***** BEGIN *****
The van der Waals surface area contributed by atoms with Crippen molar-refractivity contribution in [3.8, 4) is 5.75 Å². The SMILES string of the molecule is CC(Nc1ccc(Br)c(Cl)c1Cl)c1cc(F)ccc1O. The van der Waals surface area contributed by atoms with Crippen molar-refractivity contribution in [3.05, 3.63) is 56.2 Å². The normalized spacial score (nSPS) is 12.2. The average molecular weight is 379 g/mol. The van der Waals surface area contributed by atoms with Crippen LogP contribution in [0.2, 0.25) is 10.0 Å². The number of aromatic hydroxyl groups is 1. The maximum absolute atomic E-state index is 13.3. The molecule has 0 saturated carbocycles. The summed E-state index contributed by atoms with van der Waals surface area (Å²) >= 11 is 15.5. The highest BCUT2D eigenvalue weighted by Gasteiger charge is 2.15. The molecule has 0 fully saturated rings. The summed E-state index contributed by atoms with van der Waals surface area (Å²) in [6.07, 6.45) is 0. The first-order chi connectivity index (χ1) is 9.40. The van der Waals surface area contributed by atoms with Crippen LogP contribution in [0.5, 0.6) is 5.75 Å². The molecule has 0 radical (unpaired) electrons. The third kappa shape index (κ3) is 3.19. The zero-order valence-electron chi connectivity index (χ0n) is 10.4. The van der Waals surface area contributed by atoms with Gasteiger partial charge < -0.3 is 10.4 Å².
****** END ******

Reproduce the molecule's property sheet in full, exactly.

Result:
The van der Waals surface area contributed by atoms with Crippen molar-refractivity contribution in [3.8, 4) is 5.75 Å². The SMILES string of the molecule is CC(Nc1ccc(Br)c(Cl)c1Cl)c1cc(F)ccc1O. The van der Waals surface area contributed by atoms with Crippen molar-refractivity contribution in [3.05, 3.63) is 56.2 Å². The normalized spacial score (nSPS) is 12.2. The average molecular weight is 379 g/mol. The van der Waals surface area contributed by atoms with Crippen LogP contribution in [0.2, 0.25) is 10.0 Å². The number of aromatic hydroxyl groups is 1. The maximum absolute atomic E-state index is 13.3. The molecule has 0 saturated carbocycles. The summed E-state index contributed by atoms with van der Waals surface area (Å²) >= 11 is 15.5. The highest BCUT2D eigenvalue weighted by Gasteiger charge is 2.15. The molecule has 0 fully saturated rings. The summed E-state index contributed by atoms with van der Waals surface area (Å²) in [6.07, 6.45) is 0. The first-order chi connectivity index (χ1) is 9.40. The van der Waals surface area contributed by atoms with Crippen LogP contribution in [0.5, 0.6) is 5.75 Å². The molecule has 0 radical (unpaired) electrons. The third kappa shape index (κ3) is 3.19. The zero-order valence-electron chi connectivity index (χ0n) is 10.4. The van der Waals surface area contributed by atoms with Gasteiger partial charge < -0.3 is 10.4 Å².